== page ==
West End Extra: Under-fire cops defend Soho raids
A TOP detective has denied any connection between police raids on brothels and plans to redevelop Soho – instead claiming the operation was inspired by American crime drama The Wire.
Detective Superintendent Kevin Southworth was forced to defend the recent raids – which involved more than 40 premises in Soho – during a fiery debate in St Anne’s Church on Monday night with residents, business owners and sex workers.
It follows an operation in December that saw 200 officers wearing riot gear burst into strip clubs, sex shops, brothels and a minicab office in what the Metropolitan Police say was an attempt to stifle the trade of stolen goods.
Questions have been raised about the timing of the raids, which came just days before Soho Estates were granted permission by Westminster Council to bulldoze parts of Walkers Court, Peter Street and Brewer Street as part of a £10million project. DS Southworth told the West End Extra: “There is no basis to it, as much as we all like a good conspiracy theory.
“I just came here two years ago, and maybe I’d watched too many episodes of The Wire, but I didn’t want to leave here with Soho still the crime hotspot it was.”
In The Wire, police struggle to find a lasting solution to high crime levels on the drug-riddled streets of Baltimore as waves of arrests on street-level dealers fail to make any impact.
DS Southworth was part of the police team that pursued Jean Charles de Menezes before the Brazilian national was fatally shot at Stockwell tube station in 2005.
He told the meeting that undercover officers had established a link between the sale of phones and other items – allegedly stolen in street robberies and bag snatches – and the supply of crack cocaine.
He said: “We went where the evidence took us to identify the handling of stolen goods and the drug dealing that led us to that.”
Soho resident Andrew Murray said: “I’m pretty sure if you spoke to anyone in the room, nothing has changed much in the way Soho works – the drugs markets work and the brothels work, for 20 years plus. It’s gone on and on and on.
“So if I was a police officer, and if I saw these raids take place and these brothels close, at almost the same point in time as a big development is taking place in the same location, I would think that’s a bit of a coincidence.”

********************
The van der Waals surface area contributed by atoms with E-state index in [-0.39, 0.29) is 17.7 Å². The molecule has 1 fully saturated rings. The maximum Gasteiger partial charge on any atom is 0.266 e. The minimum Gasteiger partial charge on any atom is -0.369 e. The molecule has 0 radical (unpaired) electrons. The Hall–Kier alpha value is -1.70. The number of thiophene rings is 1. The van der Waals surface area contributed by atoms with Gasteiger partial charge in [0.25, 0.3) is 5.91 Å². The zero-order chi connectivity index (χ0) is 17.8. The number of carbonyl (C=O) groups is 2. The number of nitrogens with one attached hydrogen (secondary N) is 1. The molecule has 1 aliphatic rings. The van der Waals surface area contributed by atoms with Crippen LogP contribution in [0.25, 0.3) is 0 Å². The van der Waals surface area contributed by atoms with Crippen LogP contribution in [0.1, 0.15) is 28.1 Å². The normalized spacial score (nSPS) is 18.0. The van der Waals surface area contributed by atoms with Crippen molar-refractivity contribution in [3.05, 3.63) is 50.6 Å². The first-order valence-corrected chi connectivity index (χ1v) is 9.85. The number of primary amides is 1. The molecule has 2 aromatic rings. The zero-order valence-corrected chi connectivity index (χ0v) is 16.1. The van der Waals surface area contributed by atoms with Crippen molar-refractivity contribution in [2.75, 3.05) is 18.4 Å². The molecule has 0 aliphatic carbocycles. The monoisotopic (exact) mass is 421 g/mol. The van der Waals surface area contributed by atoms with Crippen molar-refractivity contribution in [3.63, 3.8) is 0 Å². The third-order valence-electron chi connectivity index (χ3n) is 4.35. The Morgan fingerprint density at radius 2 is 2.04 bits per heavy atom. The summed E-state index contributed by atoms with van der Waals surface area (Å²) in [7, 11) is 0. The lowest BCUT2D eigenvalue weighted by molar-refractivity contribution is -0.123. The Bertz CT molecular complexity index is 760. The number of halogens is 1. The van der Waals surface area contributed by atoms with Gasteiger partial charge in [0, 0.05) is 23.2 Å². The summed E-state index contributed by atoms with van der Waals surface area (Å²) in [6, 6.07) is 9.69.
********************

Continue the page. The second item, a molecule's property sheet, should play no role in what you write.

Sex workers grilled police over claims that brothels were targeted for their connection to the trade in stolen goods.
Following the raids, police sought to close down 20 brothels, but they have been criticised for failing to provide evidence that the premises were linked to the handling of stolen goods.
Instead a district judge issued “brothel closure orders” after police claimed to have found evidence that women in the flats were controlled by an unknown third party, which contravenes prostitution laws.
However, sex workers attended Hammersmith Magistrates’ Court to tell the judge that they were working of their own free will.
Niki Adams, of the English Collective of Prostitutes which campaigns for the rights of sex workers, told the detective: “You justified this on the grounds of drugs and none of the closure orders mentioned drugs at all.
“You are mixing up a lot of different issues.
“This is new justification for the closures and the fact is the closures have put women at risk.”
Responding to the claims, borough commander Alison Newcomb said after the meeting: “We visited the premises because we had evidence of handling stolen goods. If when we were there we found evidence of control, then we are going to deal with it. We’re not being selective, we’ve taken steps where the evidence has said there’s an offence here, whether that’s a criminal offence or an offence of control.”
Also at the meeting was John James, chairman of Soho Estates who own the freehold on many of the properties.
He said: “I have no issue against working girls whatsoever, but the people who working girls pay their rent to are still part of the black economy of anonymous landlords who own properties all around Soho and have done since the 1950s.”
The council’s community safety chief Councillor Nickie Aiken set out their position on brothels.
“The only reason we will close a brothel is if there is known to be criminal activity, apart from the usual sex work, like anything do with drugs in the street,” she said. “If a brothel is just providing a sex service, we just turn a blind eye.”